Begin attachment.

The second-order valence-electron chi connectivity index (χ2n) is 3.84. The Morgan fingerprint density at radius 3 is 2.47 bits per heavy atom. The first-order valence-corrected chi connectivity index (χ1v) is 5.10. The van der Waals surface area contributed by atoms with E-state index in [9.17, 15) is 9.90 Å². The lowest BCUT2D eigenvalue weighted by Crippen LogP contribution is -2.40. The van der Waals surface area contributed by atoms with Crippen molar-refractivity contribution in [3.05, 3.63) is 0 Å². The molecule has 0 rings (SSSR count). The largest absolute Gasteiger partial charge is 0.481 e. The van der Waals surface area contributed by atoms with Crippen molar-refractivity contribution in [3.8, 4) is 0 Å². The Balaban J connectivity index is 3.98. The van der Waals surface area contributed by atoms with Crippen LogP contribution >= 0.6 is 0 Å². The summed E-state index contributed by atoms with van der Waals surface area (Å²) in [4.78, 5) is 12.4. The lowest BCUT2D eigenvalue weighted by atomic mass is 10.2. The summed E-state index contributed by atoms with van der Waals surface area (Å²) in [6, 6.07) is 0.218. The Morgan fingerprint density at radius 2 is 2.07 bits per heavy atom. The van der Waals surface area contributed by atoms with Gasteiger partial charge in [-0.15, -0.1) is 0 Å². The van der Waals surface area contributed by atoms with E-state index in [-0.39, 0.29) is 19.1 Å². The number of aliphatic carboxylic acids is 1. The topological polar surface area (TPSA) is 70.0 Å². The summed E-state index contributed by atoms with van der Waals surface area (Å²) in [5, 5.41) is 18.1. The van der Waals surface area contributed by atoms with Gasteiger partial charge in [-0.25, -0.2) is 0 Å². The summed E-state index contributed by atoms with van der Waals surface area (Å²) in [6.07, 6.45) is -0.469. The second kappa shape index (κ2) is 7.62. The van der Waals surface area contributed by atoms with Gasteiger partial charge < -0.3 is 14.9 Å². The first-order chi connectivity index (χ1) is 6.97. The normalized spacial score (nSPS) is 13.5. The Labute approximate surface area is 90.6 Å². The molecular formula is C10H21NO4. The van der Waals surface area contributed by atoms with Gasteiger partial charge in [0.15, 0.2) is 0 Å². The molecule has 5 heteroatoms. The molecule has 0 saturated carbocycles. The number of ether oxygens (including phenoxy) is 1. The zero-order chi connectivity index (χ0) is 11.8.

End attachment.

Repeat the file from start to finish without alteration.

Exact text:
The second-order valence-electron chi connectivity index (χ2n) is 3.84. The Morgan fingerprint density at radius 3 is 2.47 bits per heavy atom. The first-order valence-corrected chi connectivity index (χ1v) is 5.10. The van der Waals surface area contributed by atoms with E-state index in [9.17, 15) is 9.90 Å². The lowest BCUT2D eigenvalue weighted by Crippen LogP contribution is -2.40. The van der Waals surface area contributed by atoms with Crippen molar-refractivity contribution in [3.05, 3.63) is 0 Å². The molecule has 0 rings (SSSR count). The largest absolute Gasteiger partial charge is 0.481 e. The van der Waals surface area contributed by atoms with Crippen molar-refractivity contribution in [3.8, 4) is 0 Å². The Balaban J connectivity index is 3.98. The van der Waals surface area contributed by atoms with Crippen LogP contribution >= 0.6 is 0 Å². The summed E-state index contributed by atoms with van der Waals surface area (Å²) in [4.78, 5) is 12.4. The lowest BCUT2D eigenvalue weighted by atomic mass is 10.2. The summed E-state index contributed by atoms with van der Waals surface area (Å²) in [6, 6.07) is 0.218. The Morgan fingerprint density at radius 2 is 2.07 bits per heavy atom. The van der Waals surface area contributed by atoms with Gasteiger partial charge in [-0.15, -0.1) is 0 Å². The van der Waals surface area contributed by atoms with E-state index in [-0.39, 0.29) is 19.1 Å². The number of aliphatic carboxylic acids is 1. The topological polar surface area (TPSA) is 70.0 Å². The summed E-state index contributed by atoms with van der Waals surface area (Å²) in [5, 5.41) is 18.1. The van der Waals surface area contributed by atoms with Gasteiger partial charge in [-0.25, -0.2) is 0 Å². The summed E-state index contributed by atoms with van der Waals surface area (Å²) in [6.07, 6.45) is -0.469. The second kappa shape index (κ2) is 7.62. The van der Waals surface area contributed by atoms with Gasteiger partial charge < -0.3 is 14.9 Å². The first-order chi connectivity index (χ1) is 6.97. The normalized spacial score (nSPS) is 13.5. The Labute approximate surface area is 90.6 Å². The molecular formula is C10H21NO4. The van der Waals surface area contributed by atoms with Gasteiger partial charge in [0.15, 0.2) is 0 Å². The molecule has 5 heteroatoms. The molecule has 0 saturated carbocycles. The number of ether oxygens (including phenoxy) is 1. The zero-order chi connectivity index (χ0) is 11.8.